A member of President Donald Trump’s voter fraud probe expressed deep frustration Tuesday over the way the commission has been run so far and doubted that the panel would ever meet again.
Even though the Presidential Advisory Commission on Election Integrity was formally created five months ago and has conducted two public meetings, Maine Secretary of State Matthew Dunlap (D) told HuffPost that he still has no idea what it’s working on or when it will meet next. He said he plans to raise concerns with Kansas Secretary of State Kris Kobach (R), the commission’s vice chair, about how it has operated so far ― if he ever has another chance.
“I think we have to talk about that if we get another opportunity. I don’t know that we’re ever going to meet again, to tell you the truth. We certainly haven’t talked about it,” Dunlap said. “I think it is a possibility. We haven’t heard about any future meetings. We talked about a meeting in November ― that was back in July. We haven’t had anything further about it. ... It wouldn’t surprise me if we didn’t meet again.”
Alan King, another Democratic member of the commission who has expressed frustration, said he hadn’t had any recent contact with the panel’s leaders either.
“Not a word. Hard to plan ahead when there is zero communication,” said King, who is a probate judge in Jefferson County, Alabama.
A spokesman for the commission did not return a request for comment.
During its first public meeting in July, Kobach indicated that the commission would have multiple meetings across the country. Its charter authorizes it to operate until May 11, 2019, or until 30 days after it presents its final report to the president.
Dunlap’s remarks are not the first suggestion of dissension on the panel. In a February email, written three months before the panel was formalized but made public last month, Hans von Spakovsky of the conservative Heritage Foundation argued that letting Democrats participate in any voter fraud probe would simply hinder the work. Von Spakovsky now sits on the commision.
In June, Kobach sent out a controversial letter to all 50 states asking them to provide the commission with voter roll information. Numerous elected officials expressed concern, with some refusing to turn over the data or noting they were barred by state law from doing so. Kobach then asked states to hold off due to litigation. Once that was resolved, he sent a second request for information.
Court documents filed by the commission show Kobach privately emailed with von Spakovsky and J. Christian Adams, two former members of the Bush Justice Department, about requesting states’ voter data before the latter two were even appointed to the commission.
But Dunlap said the commission as a whole initially discussed the first data request only briefly during a conference call.
“We are not a commission of one. We should be making these requests, and the decisions to make such a request, as a commission,” he said.
Dunlap and the other Democrats on the commission have faced calls to resign because some liberal activists argue their presence helps what is, at base, a partisan GOP effort claim to be bipartisan. Dunlap has so far resisted those calls, saying it’s better to have a seat at the table to push back on exaggerated claims of voter fraud.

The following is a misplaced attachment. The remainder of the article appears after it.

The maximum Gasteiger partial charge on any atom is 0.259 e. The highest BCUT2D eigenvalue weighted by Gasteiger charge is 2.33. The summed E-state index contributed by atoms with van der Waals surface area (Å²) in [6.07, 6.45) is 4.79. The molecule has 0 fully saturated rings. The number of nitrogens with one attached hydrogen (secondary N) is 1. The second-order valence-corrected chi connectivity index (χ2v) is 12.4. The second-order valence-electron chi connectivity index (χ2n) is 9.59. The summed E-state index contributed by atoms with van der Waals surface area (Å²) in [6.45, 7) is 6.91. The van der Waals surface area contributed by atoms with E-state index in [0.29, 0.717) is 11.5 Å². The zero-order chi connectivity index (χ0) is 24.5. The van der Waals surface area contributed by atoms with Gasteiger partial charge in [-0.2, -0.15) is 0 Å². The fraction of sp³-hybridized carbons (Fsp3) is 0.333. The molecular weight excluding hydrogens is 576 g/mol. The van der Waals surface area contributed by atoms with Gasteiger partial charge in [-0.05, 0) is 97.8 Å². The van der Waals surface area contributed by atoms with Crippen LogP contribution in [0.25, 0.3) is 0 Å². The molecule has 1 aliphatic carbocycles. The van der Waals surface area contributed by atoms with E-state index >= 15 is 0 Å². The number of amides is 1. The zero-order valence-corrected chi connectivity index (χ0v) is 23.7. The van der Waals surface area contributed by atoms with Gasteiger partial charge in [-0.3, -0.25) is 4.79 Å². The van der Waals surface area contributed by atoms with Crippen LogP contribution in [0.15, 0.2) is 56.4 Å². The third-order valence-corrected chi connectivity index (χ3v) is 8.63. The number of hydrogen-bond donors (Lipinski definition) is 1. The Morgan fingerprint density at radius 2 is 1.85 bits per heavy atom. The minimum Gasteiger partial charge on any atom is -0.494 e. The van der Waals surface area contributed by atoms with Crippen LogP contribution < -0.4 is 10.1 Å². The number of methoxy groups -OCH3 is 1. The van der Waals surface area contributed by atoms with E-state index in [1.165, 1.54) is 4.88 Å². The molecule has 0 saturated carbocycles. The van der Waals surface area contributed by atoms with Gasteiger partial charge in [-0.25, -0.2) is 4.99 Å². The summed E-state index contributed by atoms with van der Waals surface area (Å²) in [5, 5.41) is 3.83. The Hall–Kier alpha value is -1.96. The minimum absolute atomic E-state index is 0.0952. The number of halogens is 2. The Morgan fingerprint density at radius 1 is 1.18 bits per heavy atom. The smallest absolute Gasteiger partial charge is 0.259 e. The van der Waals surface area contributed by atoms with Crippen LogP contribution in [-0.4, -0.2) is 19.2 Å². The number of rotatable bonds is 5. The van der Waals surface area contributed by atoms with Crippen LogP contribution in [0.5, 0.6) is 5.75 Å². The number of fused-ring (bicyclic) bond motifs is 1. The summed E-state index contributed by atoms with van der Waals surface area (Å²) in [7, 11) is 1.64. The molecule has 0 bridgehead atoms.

He also harshly criticized von Spakovsky and described what “pissed me off” about that February email.
“Republicans in Maine, they may not like me. They may wish they had someone of their own. But they also go to bed at night knowing that I’m gonna give them a fair shake,” Dunlap said. “For Hans von Spakovsky to say that he was offended by the idea of Democrats being on this commission brushes aside everything that I have just described to you as irrelevant because what’s important is that I’m a Democrat, not how I conduct myself. To me, that is patently offensive.”
Last week, Dunlap told ProPublica that von Spakovsky had a “profound influence” on the commission and wondered whether he was really running the probe “in the shadows.”
Asked whether von Spakovsky had contacted him to apologize for the email, Dunlap said, “Hell no.”
In response to HuffPost’s request for comment, von Spakovsky sent the same statement he provided to reporters after the email was made public. “After my own participation as a member, I’m confident that all the members of the Commission are committed to uncovering the truth about election integrity and the other issues present in our election system and developing recommendations to safeguard and improve the voting process,” he said.
Along with Kobach and Adams, von Spakovsky is one of the most controversial members of Trump’s voter fraud probe. He has supported restrictive voter ID measures and as an official in the Bush Justice Department worked to get Georgia’s voter ID law approved over the objections of other department employees.
“This guy is so invested in a philosophy that he’s sort of forgotten that this whole process is about people,” Dunlap said.
- This article originally appeared on HuffPost.